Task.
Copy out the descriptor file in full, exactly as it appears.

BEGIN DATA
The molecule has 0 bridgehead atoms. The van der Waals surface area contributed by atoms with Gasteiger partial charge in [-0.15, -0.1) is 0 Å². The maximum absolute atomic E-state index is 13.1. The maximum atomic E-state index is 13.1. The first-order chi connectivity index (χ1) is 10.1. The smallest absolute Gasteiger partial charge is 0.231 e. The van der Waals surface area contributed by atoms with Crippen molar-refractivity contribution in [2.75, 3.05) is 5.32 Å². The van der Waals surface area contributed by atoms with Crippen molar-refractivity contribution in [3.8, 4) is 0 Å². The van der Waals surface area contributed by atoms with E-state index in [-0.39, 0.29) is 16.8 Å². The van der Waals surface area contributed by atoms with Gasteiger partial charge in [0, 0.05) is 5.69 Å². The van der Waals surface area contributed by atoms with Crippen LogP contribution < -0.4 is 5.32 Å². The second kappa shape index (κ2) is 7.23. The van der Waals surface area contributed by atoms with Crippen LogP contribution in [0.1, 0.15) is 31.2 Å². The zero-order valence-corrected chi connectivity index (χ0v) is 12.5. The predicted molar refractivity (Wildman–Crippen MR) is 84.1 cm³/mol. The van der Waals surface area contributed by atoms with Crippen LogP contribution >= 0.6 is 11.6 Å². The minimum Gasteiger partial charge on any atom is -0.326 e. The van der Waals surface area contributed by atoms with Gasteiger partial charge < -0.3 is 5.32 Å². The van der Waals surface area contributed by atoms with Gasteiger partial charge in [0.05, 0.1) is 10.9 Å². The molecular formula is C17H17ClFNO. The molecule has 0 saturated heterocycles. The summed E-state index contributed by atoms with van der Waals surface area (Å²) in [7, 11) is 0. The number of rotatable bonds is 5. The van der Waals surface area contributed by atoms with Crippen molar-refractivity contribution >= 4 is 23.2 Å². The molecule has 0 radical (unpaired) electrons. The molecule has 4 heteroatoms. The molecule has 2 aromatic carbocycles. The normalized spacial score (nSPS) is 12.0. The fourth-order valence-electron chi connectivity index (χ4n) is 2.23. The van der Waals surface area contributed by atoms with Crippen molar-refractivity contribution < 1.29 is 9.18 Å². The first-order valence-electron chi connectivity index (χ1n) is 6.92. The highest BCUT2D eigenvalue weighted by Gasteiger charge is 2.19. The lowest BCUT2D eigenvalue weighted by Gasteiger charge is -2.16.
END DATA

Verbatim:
The molecule has 0 bridgehead atoms. The van der Waals surface area contributed by atoms with Gasteiger partial charge in [-0.15, -0.1) is 0 Å². The maximum absolute atomic E-state index is 13.1. The maximum atomic E-state index is 13.1. The first-order chi connectivity index (χ1) is 10.1. The smallest absolute Gasteiger partial charge is 0.231 e. The van der Waals surface area contributed by atoms with Crippen molar-refractivity contribution in [2.75, 3.05) is 5.32 Å². The van der Waals surface area contributed by atoms with Crippen molar-refractivity contribution in [3.8, 4) is 0 Å². The van der Waals surface area contributed by atoms with E-state index in [-0.39, 0.29) is 16.8 Å². The van der Waals surface area contributed by atoms with Gasteiger partial charge in [0, 0.05) is 5.69 Å². The van der Waals surface area contributed by atoms with Crippen LogP contribution < -0.4 is 5.32 Å². The second kappa shape index (κ2) is 7.23. The van der Waals surface area contributed by atoms with Crippen LogP contribution in [0.1, 0.15) is 31.2 Å². The zero-order valence-corrected chi connectivity index (χ0v) is 12.5. The predicted molar refractivity (Wildman–Crippen MR) is 84.1 cm³/mol. The van der Waals surface area contributed by atoms with Crippen LogP contribution >= 0.6 is 11.6 Å². The minimum Gasteiger partial charge on any atom is -0.326 e. The van der Waals surface area contributed by atoms with Gasteiger partial charge < -0.3 is 5.32 Å². The van der Waals surface area contributed by atoms with Gasteiger partial charge in [0.05, 0.1) is 10.9 Å². The molecular formula is C17H17ClFNO. The molecule has 0 saturated heterocycles. The summed E-state index contributed by atoms with van der Waals surface area (Å²) in [7, 11) is 0. The number of rotatable bonds is 5. The van der Waals surface area contributed by atoms with Crippen molar-refractivity contribution >= 4 is 23.2 Å². The molecule has 0 radical (unpaired) electrons. The molecule has 4 heteroatoms. The molecule has 2 aromatic carbocycles. The normalized spacial score (nSPS) is 12.0. The fourth-order valence-electron chi connectivity index (χ4n) is 2.23. The van der Waals surface area contributed by atoms with Crippen molar-refractivity contribution < 1.29 is 9.18 Å². The first-order valence-electron chi connectivity index (χ1n) is 6.92. The highest BCUT2D eigenvalue weighted by Gasteiger charge is 2.19. The lowest BCUT2D eigenvalue weighted by Gasteiger charge is -2.16.